Flares are incredibly useful if you’re stuck in snow — they can be used to start a signal fire, and the heat they emit helps them stay visible in heavy snow conditions. Battery-powered signals are valuable too and have the benefit of staying lit longer than a flare.

5. A flashlight with extra batteries

Save the battery power on your cell phone and use a spare flashlight instead.

6. A way to charge your cell phone

Being able to use your cell phone is going to be a huge help in any emergency. Whether you carry a portable charger, power pack, or adapter, make sure you have a reliable, remote way to charge your cell phone when your battery gets low.

7. Jumper Cables

It’s important to have them in your vehicle year-round. Jumper cables should be at least 10 feet and coated with at least 8-gauge rubber.

8. A first-aid kit

A basic first-aid kit with bandages, gauze, a cleaning agent, and pain relievers is a must-have for your car kit in every season.

9. Warm clothes and a blanket

If you need to use your car as a temporary shelter, you won’t be able to run the engine for heat indefinitely. Bring extra layers that can keep warm (think knit hats, a pair of socks, gloves, and a warm blanket). Hand and feet warmers are also easy to store and can help keep you toasty in case of emergency.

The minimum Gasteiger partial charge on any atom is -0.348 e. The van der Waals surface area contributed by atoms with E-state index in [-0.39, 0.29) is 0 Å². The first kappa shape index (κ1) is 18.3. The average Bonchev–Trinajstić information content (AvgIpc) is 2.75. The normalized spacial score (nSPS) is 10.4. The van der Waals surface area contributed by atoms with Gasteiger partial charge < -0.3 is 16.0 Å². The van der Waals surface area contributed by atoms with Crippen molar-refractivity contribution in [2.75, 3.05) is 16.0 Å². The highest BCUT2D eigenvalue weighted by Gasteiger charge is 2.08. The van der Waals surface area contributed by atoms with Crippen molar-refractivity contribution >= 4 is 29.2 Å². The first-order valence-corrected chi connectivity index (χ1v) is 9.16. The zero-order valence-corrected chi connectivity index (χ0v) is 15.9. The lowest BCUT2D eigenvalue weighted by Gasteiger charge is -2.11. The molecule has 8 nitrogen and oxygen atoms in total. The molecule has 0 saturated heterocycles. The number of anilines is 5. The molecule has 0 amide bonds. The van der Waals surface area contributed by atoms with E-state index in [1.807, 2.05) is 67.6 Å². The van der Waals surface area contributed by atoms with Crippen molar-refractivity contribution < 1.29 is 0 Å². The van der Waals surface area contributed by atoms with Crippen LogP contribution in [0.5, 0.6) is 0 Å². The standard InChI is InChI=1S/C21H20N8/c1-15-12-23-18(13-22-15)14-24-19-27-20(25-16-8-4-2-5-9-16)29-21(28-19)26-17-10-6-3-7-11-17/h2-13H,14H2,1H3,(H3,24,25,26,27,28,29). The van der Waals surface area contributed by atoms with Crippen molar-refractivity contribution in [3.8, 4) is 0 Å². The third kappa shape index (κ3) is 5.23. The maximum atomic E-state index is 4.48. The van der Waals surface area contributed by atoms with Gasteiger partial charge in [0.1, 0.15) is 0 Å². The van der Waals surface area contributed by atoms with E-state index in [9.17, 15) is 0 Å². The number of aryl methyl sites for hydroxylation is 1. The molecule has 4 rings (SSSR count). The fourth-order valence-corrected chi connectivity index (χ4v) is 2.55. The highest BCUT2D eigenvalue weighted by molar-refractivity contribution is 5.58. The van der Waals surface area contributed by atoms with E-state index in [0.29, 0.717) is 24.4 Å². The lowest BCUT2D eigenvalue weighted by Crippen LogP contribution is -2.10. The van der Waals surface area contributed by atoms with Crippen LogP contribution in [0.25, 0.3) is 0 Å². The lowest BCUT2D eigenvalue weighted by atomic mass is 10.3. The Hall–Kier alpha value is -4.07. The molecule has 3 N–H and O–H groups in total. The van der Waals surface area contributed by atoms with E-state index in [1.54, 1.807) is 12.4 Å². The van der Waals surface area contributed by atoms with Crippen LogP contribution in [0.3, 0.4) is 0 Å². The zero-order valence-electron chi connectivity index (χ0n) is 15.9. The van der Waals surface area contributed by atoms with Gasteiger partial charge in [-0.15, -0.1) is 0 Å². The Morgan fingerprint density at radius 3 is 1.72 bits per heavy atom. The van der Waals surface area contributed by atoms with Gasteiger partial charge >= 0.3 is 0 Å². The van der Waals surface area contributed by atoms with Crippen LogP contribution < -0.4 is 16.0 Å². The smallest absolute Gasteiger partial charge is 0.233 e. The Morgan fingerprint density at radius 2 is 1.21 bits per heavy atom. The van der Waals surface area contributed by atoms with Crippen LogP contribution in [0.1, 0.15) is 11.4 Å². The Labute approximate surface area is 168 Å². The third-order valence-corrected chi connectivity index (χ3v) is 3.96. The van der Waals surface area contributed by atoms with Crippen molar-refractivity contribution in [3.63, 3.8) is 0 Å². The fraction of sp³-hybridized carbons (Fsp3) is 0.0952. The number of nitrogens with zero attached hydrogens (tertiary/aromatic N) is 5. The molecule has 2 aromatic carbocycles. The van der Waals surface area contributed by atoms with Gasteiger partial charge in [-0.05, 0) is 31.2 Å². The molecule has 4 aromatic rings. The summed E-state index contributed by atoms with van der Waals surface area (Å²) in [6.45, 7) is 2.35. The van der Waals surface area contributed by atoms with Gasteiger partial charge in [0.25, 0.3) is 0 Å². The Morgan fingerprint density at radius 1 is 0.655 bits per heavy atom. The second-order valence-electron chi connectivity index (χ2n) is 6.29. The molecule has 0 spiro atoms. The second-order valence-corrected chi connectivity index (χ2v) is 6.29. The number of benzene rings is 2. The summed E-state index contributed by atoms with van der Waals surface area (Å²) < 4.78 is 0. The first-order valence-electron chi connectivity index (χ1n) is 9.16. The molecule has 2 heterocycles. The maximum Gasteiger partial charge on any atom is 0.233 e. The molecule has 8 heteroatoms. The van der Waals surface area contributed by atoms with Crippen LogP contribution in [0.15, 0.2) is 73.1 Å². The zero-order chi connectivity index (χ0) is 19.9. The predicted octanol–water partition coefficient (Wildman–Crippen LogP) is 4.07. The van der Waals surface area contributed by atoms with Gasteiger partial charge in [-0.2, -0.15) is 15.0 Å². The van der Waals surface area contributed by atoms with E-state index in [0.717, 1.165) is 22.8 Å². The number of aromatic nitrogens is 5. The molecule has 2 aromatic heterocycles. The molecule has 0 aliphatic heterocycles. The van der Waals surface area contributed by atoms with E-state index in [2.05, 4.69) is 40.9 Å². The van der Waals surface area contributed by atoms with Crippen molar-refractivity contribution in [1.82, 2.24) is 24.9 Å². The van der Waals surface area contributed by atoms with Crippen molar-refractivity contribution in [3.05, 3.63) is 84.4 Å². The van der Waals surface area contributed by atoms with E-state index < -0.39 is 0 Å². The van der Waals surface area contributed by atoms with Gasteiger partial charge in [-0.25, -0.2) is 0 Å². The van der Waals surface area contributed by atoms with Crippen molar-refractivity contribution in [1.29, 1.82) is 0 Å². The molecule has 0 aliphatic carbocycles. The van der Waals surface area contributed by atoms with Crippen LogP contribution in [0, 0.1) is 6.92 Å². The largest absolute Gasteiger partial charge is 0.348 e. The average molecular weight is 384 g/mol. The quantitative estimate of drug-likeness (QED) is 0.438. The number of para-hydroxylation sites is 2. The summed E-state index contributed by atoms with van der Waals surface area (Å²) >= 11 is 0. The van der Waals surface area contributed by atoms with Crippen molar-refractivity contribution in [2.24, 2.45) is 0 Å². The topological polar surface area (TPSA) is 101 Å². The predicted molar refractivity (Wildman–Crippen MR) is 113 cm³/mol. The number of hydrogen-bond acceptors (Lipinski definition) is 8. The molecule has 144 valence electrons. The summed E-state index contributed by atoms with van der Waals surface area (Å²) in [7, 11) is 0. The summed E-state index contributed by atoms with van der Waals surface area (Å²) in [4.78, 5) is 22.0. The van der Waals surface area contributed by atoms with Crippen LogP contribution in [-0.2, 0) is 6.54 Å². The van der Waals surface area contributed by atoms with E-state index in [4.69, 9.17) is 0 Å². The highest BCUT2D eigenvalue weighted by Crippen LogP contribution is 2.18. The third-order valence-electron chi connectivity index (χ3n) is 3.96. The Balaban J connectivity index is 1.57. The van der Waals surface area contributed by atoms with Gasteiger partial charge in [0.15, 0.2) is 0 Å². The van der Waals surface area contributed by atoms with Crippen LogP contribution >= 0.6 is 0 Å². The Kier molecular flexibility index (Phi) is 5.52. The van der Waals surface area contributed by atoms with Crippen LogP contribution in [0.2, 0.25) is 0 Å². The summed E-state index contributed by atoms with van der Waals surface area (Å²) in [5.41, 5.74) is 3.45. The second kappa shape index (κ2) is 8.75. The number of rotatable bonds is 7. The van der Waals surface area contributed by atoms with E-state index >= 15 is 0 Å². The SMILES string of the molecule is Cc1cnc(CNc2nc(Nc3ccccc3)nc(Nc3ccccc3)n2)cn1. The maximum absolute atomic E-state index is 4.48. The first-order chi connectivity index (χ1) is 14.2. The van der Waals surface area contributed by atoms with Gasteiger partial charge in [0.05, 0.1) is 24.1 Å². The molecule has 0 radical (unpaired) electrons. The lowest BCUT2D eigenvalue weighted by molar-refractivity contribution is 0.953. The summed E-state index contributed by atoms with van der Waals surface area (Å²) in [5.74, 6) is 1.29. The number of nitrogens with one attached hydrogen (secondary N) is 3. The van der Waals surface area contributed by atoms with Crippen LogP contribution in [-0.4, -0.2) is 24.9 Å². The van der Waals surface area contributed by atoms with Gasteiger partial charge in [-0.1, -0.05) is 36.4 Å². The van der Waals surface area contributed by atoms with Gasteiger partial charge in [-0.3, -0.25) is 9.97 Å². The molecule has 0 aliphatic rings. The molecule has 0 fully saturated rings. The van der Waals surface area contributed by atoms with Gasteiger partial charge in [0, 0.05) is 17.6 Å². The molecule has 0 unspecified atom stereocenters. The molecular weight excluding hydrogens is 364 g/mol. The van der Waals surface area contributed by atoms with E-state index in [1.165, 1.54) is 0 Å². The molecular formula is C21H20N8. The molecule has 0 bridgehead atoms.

10. Snow socks or chains

If you get stuck and need that little bit of extra traction to get your car moving, snow chains or snow socks (which are easier to install than chains) can help give you the grip you need.

This list is a great starting point for any vehicle winter driving kit. You also need to grab household items, such as litter, rock salt, matches or a lighter. Remember, there are a multitude of additional items that can be added to individualize the kit to your personal needs. If you have your dog with you often, make sure to account for that. If you have kids, make sure that your vehicle emergency kit is prepared for any and all passengers. Keep safe this winter, be prepared for any and all weather. Drive safe!